Autism

RFI trains and places assistance dogs to children with Autism.

Autism_handsAutism spectrum disorder (ASD) and Autism are both general terms for a group of complex disorders of brain development. These disorders are characterized in varying degrees by difficulties in social interaction, verbal and nonverbal communication, and repetitive behaviors. They include autistic disorder, Rhett syndrome, childhood disintegrative disorder, pervasive developmental disorder-not otherwise specified (PDD-NOS) and Asperger Syndrome. ASD can be associated with intellectual disability, difficulties in motor coordination and attention as well as physical health disturbances such as sleep and gastrointestinal issues. Some persons with ASD excel in visual skills, music, math and art.

46,670

The number of children born per year who will have autism.

Every 11 minutes a child is born who will soon be diagnosed with some form of autism.

110

One out of every 110 children have autism (1 out of 70 boys). It is the fastest growing developmental disability.

Early diagnosis of Autism and intervention, such as an assistance dog, can reduce the lifelong costs by as much as two-thirds.

Service Dog Needs for Children with Autism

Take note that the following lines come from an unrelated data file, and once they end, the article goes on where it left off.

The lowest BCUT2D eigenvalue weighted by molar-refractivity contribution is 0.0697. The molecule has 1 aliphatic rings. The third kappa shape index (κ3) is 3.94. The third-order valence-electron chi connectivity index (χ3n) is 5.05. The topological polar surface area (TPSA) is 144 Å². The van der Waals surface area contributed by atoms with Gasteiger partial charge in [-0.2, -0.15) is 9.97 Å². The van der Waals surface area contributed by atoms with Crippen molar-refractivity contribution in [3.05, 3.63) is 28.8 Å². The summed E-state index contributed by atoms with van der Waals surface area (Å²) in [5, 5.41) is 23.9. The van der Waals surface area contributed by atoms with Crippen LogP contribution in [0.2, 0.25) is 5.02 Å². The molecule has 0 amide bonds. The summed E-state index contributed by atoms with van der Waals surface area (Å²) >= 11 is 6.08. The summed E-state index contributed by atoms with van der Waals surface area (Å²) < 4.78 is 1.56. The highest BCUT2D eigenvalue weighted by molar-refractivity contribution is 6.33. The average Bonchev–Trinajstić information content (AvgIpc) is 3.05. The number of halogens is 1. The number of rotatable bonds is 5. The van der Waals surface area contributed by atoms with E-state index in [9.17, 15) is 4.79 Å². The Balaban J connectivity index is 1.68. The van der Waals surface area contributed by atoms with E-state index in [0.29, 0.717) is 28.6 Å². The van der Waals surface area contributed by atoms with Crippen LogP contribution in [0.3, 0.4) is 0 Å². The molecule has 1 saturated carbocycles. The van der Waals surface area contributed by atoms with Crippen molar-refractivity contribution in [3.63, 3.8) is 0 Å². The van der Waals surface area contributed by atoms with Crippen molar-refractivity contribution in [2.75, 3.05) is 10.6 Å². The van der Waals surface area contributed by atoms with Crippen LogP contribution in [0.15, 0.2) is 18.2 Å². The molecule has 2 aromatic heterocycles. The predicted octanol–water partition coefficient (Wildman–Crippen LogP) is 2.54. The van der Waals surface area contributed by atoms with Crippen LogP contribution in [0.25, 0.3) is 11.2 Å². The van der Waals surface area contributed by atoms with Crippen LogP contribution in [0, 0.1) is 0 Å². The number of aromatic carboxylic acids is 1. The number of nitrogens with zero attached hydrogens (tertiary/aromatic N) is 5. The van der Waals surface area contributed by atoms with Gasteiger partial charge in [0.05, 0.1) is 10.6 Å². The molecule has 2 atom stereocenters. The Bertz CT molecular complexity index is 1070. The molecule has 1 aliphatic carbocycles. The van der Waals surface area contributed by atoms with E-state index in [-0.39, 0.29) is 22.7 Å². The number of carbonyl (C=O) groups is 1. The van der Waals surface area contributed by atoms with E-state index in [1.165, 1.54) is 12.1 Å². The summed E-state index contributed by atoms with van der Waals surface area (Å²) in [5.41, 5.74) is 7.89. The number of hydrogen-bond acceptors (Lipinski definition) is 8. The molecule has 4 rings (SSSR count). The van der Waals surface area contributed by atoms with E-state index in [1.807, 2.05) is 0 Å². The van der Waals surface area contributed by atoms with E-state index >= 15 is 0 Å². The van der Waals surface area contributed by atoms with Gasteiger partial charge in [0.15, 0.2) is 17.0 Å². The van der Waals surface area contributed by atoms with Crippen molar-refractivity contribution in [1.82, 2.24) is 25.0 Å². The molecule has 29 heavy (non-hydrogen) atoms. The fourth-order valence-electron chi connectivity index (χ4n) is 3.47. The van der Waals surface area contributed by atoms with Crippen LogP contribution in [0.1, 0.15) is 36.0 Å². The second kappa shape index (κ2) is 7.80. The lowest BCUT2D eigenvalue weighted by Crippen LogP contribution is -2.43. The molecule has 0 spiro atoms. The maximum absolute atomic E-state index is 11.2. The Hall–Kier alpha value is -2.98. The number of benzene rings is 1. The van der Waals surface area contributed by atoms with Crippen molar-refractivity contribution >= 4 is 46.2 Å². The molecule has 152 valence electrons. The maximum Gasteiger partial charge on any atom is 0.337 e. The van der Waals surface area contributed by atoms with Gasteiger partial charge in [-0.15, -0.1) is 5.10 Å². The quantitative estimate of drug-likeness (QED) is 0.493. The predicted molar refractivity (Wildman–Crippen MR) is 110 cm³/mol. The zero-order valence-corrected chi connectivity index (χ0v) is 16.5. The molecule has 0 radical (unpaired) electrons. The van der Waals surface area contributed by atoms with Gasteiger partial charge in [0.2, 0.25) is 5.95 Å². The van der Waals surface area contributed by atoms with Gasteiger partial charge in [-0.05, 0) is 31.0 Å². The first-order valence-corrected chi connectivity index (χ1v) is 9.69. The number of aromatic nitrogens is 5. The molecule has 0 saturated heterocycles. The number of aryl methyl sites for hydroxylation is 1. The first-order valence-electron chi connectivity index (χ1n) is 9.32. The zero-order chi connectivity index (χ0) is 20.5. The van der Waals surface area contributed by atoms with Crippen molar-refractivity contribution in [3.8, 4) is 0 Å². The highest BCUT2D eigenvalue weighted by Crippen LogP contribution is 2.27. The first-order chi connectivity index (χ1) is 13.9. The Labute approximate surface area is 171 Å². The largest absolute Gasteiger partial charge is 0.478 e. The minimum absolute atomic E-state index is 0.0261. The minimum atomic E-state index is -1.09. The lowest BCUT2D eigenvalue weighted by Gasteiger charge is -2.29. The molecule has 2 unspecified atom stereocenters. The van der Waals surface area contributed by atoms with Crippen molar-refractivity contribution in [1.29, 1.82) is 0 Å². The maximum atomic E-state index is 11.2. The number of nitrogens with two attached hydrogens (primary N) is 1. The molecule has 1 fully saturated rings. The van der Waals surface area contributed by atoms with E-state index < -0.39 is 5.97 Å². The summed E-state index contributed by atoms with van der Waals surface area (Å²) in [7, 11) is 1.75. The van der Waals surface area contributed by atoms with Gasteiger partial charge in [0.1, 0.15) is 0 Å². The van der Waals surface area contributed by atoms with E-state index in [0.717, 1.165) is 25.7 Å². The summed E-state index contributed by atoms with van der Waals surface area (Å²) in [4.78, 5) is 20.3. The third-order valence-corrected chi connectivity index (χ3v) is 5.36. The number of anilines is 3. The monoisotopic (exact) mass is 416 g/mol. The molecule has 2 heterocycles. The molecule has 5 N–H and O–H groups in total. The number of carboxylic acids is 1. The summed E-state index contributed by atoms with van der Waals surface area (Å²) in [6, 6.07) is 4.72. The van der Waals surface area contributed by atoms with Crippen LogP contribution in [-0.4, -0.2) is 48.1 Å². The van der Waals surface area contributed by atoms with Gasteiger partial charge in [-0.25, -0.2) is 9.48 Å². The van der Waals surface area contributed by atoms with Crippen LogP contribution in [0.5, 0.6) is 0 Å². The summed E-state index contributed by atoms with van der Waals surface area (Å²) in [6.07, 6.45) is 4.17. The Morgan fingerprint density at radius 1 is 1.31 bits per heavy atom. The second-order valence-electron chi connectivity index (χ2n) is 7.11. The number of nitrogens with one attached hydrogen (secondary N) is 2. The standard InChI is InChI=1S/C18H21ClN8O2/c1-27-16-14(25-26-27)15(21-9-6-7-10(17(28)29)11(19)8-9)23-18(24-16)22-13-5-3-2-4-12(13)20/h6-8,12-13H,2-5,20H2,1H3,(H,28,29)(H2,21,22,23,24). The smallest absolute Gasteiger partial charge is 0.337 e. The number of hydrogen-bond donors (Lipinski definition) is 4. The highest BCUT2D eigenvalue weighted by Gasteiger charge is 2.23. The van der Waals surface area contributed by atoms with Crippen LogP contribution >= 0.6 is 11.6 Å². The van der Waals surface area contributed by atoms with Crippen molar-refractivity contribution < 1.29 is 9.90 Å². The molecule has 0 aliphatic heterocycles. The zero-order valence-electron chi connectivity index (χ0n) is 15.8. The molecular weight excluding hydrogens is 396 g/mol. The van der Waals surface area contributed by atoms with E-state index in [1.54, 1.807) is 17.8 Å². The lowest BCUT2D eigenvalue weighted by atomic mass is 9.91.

The needs of children with Autism can be met by a service dog in several ways.

  • Tracking will be taught to these dogs so that they can find a child in any location where they have become separated from their parents.
  • Tethering: A tether is attached to the dog’s service vest and the belt of a child. These dogs are trained to sit any time the child forcefully pulls on the tether.
  • Snuggle: Dogs learn to comfort the child in times of panic and high anxiety.
  • Retrieving on command is huge for these kids, since it is an activity that they can constructively do with their new companion.

These dogs become the social “bridge” for these children, often helping even non-verbal children begin forms of verbal conversation. THIS IS AWESOME! Children talking for the first time in their lives, willing to approach new situations, and being comfortable in all settings with their new companion.